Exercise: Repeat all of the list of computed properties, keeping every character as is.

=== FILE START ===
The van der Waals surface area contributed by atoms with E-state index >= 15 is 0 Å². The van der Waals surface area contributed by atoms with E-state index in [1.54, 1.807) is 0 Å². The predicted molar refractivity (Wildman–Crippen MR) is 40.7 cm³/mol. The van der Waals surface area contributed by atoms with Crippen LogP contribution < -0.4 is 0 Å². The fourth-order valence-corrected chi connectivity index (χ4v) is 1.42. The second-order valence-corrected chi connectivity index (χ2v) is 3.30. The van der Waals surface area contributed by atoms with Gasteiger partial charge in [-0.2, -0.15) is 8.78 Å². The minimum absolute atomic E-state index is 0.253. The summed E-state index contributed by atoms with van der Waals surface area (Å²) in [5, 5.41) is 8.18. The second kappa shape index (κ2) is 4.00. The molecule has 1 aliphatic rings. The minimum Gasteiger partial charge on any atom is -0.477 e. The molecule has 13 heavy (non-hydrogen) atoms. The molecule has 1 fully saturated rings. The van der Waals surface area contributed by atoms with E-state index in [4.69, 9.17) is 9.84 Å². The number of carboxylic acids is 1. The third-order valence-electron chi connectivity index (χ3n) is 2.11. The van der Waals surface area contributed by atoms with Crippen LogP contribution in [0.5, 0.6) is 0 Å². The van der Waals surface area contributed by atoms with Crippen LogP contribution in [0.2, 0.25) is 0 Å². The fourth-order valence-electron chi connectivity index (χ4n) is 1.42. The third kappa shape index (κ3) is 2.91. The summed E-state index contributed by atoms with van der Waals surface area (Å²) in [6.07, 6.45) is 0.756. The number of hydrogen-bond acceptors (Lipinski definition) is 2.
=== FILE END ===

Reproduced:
The van der Waals surface area contributed by atoms with E-state index >= 15 is 0 Å². The van der Waals surface area contributed by atoms with E-state index in [1.54, 1.807) is 0 Å². The predicted molar refractivity (Wildman–Crippen MR) is 40.7 cm³/mol. The van der Waals surface area contributed by atoms with Crippen LogP contribution < -0.4 is 0 Å². The fourth-order valence-corrected chi connectivity index (χ4v) is 1.42. The second-order valence-corrected chi connectivity index (χ2v) is 3.30. The van der Waals surface area contributed by atoms with Gasteiger partial charge in [-0.2, -0.15) is 8.78 Å². The minimum absolute atomic E-state index is 0.253. The summed E-state index contributed by atoms with van der Waals surface area (Å²) in [5, 5.41) is 8.18. The second kappa shape index (κ2) is 4.00. The molecule has 1 aliphatic rings. The minimum Gasteiger partial charge on any atom is -0.477 e. The molecule has 13 heavy (non-hydrogen) atoms. The molecule has 1 fully saturated rings. The van der Waals surface area contributed by atoms with E-state index in [4.69, 9.17) is 9.84 Å². The number of carboxylic acids is 1. The third-order valence-electron chi connectivity index (χ3n) is 2.11. The van der Waals surface area contributed by atoms with Crippen LogP contribution in [0.5, 0.6) is 0 Å². The van der Waals surface area contributed by atoms with Crippen LogP contribution in [0.2, 0.25) is 0 Å². The fourth-order valence-electron chi connectivity index (χ4n) is 1.42. The third kappa shape index (κ3) is 2.91. The summed E-state index contributed by atoms with van der Waals surface area (Å²) in [6.07, 6.45) is 0.756. The number of hydrogen-bond acceptors (Lipinski definition) is 2.